: Bureau of Land Management

7 Campgrounds for Solitude in Eastern Oregon

Even when other campgrounds are packed, adventure awaits in these wide-open spaces.
July 18, 2022

Consider late summer and early fall the Goldilocks time for camping in Eastern Oregon — not too hot, not too cold, and delightfully free from crowds, mosquitos and, well, talking bears, too. 

If you head out to the wide-open spaces of Eastern Oregon, it’s easy to find the best kind of remoteness, too, a place where the soundscape forms with songbirds, raptors and the crunch of gravel under your feet. Be prepared for a completely off-grid experience out here — expect no gas, no phone, no potable water at times — but venture forth and you can have the starry nights and pleasing days pretty much all to yourself. Below, you’ll find campgrounds in Eastern Oregon so lovely they seem plucked from a fairy tale.

mirror image of mountains in clear lake
Cottonwood Canyon, courtesy of Chris Havel / Oregon Parks & Recreation Department

1. Explore the John Day River Canyon Country

The John Day River counts as one of America’s longest free-flowing rivers, a 252-mile ribbon of liquid compassion that muscles its way through a wild and scenic canyon country so colorful it would make Georgia O’Keefe drool. Summer temps can be blistering here, but fall brings some much-needed sanity, making it an ideal time to go. Make your way about 40 miles upstream from the river’s confluence with the Columbia near Condon and you’ll find Cottonwood Canyon State Park, Oregon’s newest. Grab one of the 35 sites, 14 of which are walk-in tent sites, at the park’s Lone Tree Campground, open year-round, and wander upstream along the Pinnacles Trail for about 4 miles. Bring a fishing rod. The bass can be feisty.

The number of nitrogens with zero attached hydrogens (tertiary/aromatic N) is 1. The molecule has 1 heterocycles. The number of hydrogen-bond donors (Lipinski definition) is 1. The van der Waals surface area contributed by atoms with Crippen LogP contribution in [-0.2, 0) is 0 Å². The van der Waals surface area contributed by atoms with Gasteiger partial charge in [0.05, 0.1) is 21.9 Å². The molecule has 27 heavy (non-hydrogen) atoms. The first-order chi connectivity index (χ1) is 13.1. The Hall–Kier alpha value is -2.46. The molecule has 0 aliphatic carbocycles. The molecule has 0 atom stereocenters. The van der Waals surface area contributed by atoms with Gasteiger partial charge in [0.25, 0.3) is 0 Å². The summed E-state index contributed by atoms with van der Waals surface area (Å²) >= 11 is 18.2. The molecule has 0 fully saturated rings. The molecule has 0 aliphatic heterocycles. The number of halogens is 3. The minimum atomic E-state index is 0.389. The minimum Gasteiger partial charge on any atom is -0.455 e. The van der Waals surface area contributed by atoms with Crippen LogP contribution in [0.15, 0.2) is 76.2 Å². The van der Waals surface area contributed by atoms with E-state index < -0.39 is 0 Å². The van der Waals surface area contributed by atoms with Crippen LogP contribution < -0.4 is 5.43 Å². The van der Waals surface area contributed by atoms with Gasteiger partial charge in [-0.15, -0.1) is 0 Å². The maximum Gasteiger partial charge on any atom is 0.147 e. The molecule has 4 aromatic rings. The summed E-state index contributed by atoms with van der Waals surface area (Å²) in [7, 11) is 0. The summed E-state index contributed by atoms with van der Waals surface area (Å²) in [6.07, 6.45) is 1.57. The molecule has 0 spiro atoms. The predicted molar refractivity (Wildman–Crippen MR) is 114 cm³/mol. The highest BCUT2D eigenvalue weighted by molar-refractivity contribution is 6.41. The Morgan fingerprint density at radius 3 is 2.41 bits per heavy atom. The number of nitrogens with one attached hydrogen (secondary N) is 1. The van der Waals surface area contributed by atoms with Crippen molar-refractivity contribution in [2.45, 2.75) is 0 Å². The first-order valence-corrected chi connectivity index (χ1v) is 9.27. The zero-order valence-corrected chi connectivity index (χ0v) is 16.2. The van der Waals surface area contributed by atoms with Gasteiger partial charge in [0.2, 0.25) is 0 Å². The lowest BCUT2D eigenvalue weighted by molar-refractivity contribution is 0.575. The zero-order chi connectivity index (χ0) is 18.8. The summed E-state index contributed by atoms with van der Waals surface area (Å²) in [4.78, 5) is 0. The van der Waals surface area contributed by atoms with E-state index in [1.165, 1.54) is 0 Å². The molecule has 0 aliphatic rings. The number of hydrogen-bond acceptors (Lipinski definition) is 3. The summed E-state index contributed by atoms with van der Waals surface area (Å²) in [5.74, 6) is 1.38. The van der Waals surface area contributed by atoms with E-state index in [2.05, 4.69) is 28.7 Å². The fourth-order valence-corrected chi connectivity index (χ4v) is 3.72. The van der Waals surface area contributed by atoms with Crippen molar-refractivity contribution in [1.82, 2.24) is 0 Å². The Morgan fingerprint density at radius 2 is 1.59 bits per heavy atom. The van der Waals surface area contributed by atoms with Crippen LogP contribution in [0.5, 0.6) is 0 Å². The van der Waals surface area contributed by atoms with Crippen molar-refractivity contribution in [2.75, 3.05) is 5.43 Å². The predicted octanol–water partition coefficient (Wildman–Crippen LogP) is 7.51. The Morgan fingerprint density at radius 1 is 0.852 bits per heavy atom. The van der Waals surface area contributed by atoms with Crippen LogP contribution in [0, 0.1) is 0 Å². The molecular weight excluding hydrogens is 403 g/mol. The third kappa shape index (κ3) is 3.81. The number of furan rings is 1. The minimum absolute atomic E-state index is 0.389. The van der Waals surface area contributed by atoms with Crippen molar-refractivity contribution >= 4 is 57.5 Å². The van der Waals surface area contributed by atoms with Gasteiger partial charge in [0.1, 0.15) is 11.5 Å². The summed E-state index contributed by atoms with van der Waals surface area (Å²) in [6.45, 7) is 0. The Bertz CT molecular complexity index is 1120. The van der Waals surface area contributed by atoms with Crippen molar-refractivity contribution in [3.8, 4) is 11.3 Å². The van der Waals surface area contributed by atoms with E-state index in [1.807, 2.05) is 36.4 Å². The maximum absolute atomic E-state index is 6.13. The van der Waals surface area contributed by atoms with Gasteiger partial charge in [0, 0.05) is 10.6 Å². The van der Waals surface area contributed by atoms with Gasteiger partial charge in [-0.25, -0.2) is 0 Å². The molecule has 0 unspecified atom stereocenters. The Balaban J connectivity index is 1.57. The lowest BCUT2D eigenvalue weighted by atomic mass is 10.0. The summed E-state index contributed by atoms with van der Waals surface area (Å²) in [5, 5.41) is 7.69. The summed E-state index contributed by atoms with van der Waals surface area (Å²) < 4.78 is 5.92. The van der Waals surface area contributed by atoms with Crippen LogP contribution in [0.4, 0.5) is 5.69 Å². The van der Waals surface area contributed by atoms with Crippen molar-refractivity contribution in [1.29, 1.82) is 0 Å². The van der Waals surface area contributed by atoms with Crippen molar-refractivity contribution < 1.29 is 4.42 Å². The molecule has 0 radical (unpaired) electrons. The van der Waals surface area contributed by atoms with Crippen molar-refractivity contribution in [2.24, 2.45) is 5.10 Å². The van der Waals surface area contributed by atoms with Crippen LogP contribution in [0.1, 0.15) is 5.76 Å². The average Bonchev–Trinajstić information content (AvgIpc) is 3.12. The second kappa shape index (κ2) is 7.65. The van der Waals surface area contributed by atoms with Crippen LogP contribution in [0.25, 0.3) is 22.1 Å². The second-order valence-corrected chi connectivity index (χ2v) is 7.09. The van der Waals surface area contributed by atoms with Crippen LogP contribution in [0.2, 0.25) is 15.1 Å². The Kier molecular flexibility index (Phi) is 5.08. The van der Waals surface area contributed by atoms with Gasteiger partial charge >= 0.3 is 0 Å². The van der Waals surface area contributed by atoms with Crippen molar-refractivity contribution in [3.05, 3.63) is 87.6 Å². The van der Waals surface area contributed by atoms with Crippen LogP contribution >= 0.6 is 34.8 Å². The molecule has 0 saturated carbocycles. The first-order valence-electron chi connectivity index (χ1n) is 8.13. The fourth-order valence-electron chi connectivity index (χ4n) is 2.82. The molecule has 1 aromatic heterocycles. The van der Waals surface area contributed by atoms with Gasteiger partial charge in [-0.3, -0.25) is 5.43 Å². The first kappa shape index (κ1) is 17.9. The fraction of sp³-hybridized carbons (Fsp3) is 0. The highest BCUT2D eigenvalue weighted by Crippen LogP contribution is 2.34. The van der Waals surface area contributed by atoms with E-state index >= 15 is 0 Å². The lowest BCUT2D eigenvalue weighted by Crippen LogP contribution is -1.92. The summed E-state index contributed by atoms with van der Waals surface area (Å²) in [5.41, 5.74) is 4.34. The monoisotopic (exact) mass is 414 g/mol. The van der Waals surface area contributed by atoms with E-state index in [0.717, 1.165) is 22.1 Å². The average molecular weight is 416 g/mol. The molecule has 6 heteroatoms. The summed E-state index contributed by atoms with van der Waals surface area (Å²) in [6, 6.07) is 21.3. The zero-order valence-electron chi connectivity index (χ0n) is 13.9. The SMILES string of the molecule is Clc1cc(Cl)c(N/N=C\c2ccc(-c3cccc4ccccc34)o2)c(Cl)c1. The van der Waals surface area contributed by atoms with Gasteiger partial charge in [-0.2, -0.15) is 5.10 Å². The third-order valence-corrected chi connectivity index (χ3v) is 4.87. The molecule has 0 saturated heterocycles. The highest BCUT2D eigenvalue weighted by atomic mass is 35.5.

2. Wet a Line in the Imnaha

When Dan Sizer isn’t running luxury backcountry trips for his Baker City-based company, Go Wild: American Adventures, you can find him relaxing among shady pines and casting a fly line into the South Fork of the Imnaha River. Pitch a tent at the lightly used Lick Creek Campground, open June through September, with seven tent-only sites and five sites that can accommodate a camper trailer. Spend your day chasing trout, swimming in the bracing waters or venturing off into the adjacent Eagle Cap Wilderness on the Lick Creek Trail